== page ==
Study of the role of CCR5 in a mouse model of intranasal challenge with Yersinia pestis

Katie L. Styer, Eva M. Click, Gregory W. Hopkins, Richard Frothingham, Alejandro Aballay

Research output: Contribution to journalArticlepeer-review

6 Scopus citations


CCR5 is a chemokine receptor used by HIV-1 to enter cells and has recently been found to act as a pathogen associated molecule pattern receptor. Current positive selection for the high frequency of a CCR5-Δ32 allele in humans has been attributed to resistance to HIV, smallpox, and plague infections. Using an intranasal mouse model of Y. pestis infection, we have found that lack of CCR5 does not enhance host resistance to Y. pestis infection and that CCR5-mediated responses might have a protective role. CCR5-/- mice exhibited higher levels of circulating RANTES and MIP-1α than those exhibited by wild-type mice at the baseline and throughout the course of Y. pestis infection. High levels of RANTES and MIP-1α, which are CCR5 ligands that mediate Natural Killer cell migration, may reflect compensation for the absence of CCR5 signaling.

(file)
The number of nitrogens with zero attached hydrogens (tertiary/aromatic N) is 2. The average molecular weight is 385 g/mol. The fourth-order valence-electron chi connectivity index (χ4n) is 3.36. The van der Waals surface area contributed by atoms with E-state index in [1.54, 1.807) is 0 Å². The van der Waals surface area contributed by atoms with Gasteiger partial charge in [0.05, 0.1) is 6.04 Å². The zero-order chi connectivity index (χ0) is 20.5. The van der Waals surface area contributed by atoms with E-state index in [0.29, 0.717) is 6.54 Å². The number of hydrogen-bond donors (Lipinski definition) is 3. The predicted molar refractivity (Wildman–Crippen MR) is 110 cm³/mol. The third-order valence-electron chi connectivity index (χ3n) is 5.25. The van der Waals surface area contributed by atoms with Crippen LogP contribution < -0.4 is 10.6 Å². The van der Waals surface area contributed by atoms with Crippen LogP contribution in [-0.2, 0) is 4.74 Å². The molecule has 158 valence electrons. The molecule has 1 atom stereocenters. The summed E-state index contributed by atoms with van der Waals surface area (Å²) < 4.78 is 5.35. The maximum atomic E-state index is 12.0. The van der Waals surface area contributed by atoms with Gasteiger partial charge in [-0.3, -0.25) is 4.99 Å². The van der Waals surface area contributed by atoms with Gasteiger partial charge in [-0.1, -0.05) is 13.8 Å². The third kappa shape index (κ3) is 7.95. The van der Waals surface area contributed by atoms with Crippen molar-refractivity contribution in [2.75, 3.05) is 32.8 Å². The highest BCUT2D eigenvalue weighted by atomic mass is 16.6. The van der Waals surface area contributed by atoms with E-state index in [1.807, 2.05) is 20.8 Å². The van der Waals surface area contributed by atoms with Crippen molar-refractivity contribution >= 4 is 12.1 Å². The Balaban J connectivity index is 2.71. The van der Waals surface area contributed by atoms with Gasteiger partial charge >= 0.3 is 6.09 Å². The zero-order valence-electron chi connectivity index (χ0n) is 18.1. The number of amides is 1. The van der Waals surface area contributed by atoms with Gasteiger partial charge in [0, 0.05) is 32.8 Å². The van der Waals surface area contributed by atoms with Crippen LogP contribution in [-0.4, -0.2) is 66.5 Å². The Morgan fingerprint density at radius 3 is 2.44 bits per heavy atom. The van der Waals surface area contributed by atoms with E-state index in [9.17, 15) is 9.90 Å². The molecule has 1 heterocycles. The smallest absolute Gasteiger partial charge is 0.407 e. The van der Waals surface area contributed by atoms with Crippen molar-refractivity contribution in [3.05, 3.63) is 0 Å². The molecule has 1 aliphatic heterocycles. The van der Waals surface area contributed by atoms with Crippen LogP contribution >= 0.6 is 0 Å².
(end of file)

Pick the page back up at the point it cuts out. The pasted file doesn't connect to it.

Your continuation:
Original languageEnglish (US)
Pages (from-to)1135-1138
Number of pages4
JournalMicrobes and Infection
Issue number9
StatePublished - Jul 2007
Externally publishedYes


  • CCR5
  • Host resistance
  • Plague
  • Yersinia pestis

ASJC Scopus subject areas

  • Microbiology
  • Immunology
  • Infectious Diseases


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